- The Others - Unlike many modern twist films, this one stands up to scrutiny, and the scares and suspense still set off squirms long after the viewer learns to pay attention to the man hiding behind the curtain. Regardless of what Nicole Kidman says, The Others might very well contain her best performance, and the child acting is top-notch. Really, looking over the horror films of the past ten years or so, this easily ranks as one of the best, and could easily hold its own against any spooky house or ghost movie I know of. Let the public say what it will, viewing The Others and Open Your Eyes, I can only conclude that Alejandro Amenabar is the twisty, scary genius every one seems to have mistaken M. Night Shyamalan for. Here's to his continued success in Hollywood.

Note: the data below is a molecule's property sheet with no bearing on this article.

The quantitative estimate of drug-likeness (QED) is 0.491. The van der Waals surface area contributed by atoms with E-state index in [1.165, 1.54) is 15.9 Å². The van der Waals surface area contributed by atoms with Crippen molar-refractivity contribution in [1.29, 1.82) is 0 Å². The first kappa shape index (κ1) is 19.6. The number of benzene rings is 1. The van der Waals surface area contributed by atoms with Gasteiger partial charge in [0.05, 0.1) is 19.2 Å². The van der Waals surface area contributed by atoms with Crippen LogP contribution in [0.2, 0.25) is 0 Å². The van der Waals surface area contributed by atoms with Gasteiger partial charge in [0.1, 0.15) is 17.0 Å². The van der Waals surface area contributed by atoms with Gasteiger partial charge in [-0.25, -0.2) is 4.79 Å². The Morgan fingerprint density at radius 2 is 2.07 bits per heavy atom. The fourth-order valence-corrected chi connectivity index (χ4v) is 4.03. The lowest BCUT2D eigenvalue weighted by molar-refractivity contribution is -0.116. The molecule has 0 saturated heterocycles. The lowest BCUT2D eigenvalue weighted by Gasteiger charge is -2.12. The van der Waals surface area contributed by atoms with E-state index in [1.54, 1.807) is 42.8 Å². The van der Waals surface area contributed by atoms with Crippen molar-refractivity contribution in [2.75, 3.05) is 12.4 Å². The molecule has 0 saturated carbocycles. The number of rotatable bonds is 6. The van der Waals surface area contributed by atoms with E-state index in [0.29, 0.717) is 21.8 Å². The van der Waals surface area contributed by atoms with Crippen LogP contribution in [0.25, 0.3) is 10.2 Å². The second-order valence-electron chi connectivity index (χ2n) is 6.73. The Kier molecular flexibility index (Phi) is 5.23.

- The Tailor Of Panama - Quite clever, this one. Dress it up like a slow-burning spy thriller. Load it up with tons of political commentary, making full-drawn characters double as symbols. Use a slightly vulgar and quite amoral James Bond five years later, when he has reached his unavoidable conclusions, as a living embodiment of American/European greed, arrogance, and twisted genius. Who to play the Bond character? Hell, while we're at it, we might as well have Bond himself do it! Oh, maybe we can cram a little humanity in there as well.... Before release, some feared that, with the peaceful transfer of the Panama Canal, The Tailor of Panama had become irrelevant. Boy, substitute "Middle East" for "Panama" and I bet they would finally find a clue. Insightful, and loaded with great performances (Brosnan is a revelation). Bulging with literary references, both to Fleming novels and to much higher-brow fare. A model of novel adaptation to film. Funny, too - If Austin Powers is the Bond spoof for college kids, surely this fits the bill for adults.